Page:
Lesson #2: Coach for the Right Rationale – Lessons from a Youth Baseball Coach

August 6, 2009


It is essential that every baseball coach, especially at the youth level, begins coaching for the appropriate reasons. Every youth baseball coach should have three primary goals: 1) increase every player’s skill set so they are better players by the end of the season; 2) strive to make every player’s time with the team a fun experience; and 3) be fair in both positions played and innings played. If a coach at the youth level can accomplish these three things, the season was successful.

As I previously stated in Lesson #1, it is not where the player starts, but where he, or she, finishes. It is a coach’s duty to make each player better. I have run into many coaches that use their talented players to win ballgames, but don’t necessarily put effort into improving the skills of any of their players. As an example, if a baseball player has problems getting hits, some coaches will put that player at the end of the line-up and only have them bunt. So, instead of spending the extra practice time trying to make the player a better hitter, the coach will put the player up there to bunt and hope for a walk. Also, these coaches will often times try to hide the player defensively. In other words, they will try to place the player in a position where they will not have to field a ball. This cheats the players and lessens the sport. This sort of thing harkens back to the old days when coaches assumed players either “had it” or didn’t. Those that didn’t played the minimum and sat on the end of the bench. But with today’s coaching techniques we know that players, given the chance, can improve; they can learn to hit and field, given the proper instruction and the opportunity. And they merit that opportunity.

A lot of coaches start coaching youth baseball for two reasons: 1) for the ability to play their son or daughter for as many innings as they like at the positions they want and 2) to win baseball games. This is the wrong rationale. For some reason, there are a number of coaches at the youth level that only care about winning baseball games. Why? Maybe because these coaches feel like failures if they lose and, in addition to that, most youth leagues will pick the coach with the best overall record to coach the all-star team for that level of play. So, it comes down to prestige; it is more prestigious to win ballgames than to teach baseball. And it then comes down to wisdom and experience. How big of a deal is it to be the country’s youth baseball coach with the most wins (woo woo!), in contrast with being a coach who truly watches out for all of his players and their personal development?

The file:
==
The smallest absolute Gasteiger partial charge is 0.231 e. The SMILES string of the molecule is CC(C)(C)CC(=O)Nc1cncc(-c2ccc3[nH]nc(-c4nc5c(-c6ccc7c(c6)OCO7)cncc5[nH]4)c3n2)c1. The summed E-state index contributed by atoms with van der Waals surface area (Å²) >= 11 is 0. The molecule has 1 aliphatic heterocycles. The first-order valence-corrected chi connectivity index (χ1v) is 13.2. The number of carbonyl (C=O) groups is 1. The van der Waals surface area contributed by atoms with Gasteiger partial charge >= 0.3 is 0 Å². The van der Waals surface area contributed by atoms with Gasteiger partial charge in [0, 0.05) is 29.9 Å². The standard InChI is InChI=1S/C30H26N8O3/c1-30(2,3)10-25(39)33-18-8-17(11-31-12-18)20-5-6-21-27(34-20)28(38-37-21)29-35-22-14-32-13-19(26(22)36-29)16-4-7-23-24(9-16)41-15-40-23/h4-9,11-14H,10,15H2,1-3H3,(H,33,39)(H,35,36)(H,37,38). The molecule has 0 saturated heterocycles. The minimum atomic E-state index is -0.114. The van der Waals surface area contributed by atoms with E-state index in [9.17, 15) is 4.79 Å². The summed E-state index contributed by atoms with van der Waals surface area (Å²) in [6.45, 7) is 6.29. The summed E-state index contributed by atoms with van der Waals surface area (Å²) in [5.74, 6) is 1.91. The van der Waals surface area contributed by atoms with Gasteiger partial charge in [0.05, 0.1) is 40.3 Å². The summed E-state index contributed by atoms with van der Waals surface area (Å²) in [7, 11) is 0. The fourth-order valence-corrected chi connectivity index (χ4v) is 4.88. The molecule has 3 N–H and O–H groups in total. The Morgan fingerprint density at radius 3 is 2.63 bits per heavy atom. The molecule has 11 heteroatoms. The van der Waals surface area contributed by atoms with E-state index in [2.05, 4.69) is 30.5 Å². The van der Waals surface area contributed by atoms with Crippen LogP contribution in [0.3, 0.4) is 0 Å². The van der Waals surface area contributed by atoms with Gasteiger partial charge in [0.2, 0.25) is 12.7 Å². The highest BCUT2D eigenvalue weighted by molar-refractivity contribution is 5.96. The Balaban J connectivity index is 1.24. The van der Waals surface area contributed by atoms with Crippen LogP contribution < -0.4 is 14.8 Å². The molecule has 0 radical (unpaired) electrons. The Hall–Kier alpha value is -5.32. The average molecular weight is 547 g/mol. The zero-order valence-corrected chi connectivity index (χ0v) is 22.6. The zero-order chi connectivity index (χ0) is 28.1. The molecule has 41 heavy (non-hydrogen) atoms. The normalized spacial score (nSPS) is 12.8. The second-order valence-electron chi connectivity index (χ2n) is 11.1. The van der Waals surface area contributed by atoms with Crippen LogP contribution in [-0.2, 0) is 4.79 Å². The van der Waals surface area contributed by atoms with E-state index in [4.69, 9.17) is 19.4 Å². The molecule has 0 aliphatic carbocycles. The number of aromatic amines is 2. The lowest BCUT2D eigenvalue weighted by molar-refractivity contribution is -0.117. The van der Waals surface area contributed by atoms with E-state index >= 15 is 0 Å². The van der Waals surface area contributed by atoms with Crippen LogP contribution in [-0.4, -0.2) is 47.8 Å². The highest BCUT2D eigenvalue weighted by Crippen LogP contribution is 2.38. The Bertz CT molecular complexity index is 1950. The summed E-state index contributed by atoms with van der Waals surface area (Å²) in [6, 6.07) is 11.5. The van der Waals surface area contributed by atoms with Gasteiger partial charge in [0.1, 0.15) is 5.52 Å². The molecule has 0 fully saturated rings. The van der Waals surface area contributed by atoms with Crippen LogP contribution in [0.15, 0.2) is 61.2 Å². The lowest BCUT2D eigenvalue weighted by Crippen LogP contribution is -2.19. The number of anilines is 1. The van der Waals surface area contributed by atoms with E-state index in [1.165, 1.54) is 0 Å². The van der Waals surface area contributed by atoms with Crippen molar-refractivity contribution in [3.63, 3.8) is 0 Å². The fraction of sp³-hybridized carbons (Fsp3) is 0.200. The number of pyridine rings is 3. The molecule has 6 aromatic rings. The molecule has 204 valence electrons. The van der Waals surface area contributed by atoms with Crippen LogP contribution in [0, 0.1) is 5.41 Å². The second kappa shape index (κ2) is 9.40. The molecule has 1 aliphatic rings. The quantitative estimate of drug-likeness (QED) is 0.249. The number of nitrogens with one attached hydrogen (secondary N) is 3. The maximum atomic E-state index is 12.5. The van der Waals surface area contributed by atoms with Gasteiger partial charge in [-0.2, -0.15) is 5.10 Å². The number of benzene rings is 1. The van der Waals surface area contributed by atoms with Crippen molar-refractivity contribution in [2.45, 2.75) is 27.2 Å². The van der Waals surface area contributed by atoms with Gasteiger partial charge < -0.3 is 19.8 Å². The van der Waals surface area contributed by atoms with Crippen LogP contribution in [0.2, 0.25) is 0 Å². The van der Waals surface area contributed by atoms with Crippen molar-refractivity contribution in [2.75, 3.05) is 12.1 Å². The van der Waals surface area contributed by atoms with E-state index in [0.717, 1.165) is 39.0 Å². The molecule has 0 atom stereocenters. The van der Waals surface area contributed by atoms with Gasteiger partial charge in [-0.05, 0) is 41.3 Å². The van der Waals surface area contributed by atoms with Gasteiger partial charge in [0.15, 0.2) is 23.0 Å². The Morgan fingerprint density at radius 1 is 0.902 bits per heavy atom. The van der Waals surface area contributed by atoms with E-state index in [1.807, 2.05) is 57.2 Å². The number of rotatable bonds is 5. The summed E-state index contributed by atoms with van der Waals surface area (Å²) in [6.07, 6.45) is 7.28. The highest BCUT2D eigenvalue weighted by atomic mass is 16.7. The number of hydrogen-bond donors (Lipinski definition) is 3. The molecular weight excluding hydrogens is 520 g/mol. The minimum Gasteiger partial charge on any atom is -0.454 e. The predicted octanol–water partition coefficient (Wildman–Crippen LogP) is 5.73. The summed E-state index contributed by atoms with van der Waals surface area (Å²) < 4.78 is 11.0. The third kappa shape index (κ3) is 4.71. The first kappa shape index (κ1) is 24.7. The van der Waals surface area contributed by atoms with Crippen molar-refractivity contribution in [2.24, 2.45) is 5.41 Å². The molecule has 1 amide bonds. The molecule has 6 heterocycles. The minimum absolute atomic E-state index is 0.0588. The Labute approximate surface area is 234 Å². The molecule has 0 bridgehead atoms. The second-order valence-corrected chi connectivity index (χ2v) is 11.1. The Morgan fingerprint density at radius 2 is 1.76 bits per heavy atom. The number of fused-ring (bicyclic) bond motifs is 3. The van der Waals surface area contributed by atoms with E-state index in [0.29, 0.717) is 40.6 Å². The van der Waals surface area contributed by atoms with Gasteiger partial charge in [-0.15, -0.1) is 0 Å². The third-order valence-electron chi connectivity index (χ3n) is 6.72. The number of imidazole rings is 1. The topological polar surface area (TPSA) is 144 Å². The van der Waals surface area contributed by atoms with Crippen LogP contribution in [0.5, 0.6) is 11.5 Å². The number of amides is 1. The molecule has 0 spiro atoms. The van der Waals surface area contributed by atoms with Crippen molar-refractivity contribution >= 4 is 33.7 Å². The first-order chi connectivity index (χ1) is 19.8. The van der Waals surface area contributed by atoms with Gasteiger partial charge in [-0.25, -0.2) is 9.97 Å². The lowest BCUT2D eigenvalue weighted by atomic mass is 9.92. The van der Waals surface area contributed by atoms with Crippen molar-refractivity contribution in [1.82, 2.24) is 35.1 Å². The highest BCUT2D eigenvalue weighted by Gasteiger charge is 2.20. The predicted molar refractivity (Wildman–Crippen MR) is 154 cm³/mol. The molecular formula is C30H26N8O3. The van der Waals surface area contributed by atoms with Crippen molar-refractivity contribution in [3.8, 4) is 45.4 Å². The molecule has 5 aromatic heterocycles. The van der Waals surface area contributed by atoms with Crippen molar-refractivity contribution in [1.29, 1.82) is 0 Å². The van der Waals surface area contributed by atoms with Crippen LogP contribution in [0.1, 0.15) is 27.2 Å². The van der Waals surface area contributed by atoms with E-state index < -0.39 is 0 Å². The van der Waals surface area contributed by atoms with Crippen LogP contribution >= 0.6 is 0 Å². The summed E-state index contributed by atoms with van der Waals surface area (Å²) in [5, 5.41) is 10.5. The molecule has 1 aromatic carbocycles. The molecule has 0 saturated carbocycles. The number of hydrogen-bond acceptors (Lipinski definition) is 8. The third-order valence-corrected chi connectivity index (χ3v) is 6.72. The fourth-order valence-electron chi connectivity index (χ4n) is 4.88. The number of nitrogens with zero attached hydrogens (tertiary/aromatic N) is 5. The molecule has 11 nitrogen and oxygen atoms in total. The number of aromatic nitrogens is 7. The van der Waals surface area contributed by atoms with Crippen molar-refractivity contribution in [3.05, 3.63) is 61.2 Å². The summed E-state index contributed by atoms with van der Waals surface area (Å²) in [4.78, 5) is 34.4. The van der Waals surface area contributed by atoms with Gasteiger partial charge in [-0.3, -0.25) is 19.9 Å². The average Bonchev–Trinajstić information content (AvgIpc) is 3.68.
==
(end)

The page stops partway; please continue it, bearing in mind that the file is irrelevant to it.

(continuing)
As a result, I am requesting that all coaches buck the system. I had a very simple system. I coached during the regular season with the purpose of teaching baseball. I coached tournament games to win. But, even when attempting to win, I wanted players to get fair playing time. Why shouldn’t all the players on a team be able to participate in the challenge of play-off baseball?

I am also asking leagues to buck the system; leagues should make it more prestigious to teach baseball than to win ballgames. Winning is as important to me as it is to anyone else. But there is a right way and a wrong way. Youth level coaches should not have winning as their top priority. Prestige is established at the group level; leagues establish what is prestigious within their ranks. If youth baseball leagues started recognizing their coaches as teachers, then teaching baseball would become prestigious, and a new trend in youth coaching would begin.

This is the second lesson, of many, contained within the article “Lessons from a Youth Baseball Coach”. All of the lessons can be found at Baseball Armory – “The Baseball Blog”. Baseball Armory – “The Baseball Blog” is sponsored by Baseball Armory. Baseball Armory is an online store that contains quality Akadema softball and baseball gear. Akadema produces high quality baseball and softball equipment, including infield and outfield gloves, catcher’s mitts, metal and wood bats, cleats, turf shoes, batting gloves, sunglasses, apparel, equipment bags, glove care products, and miscellaneous baseball and softball accessories.

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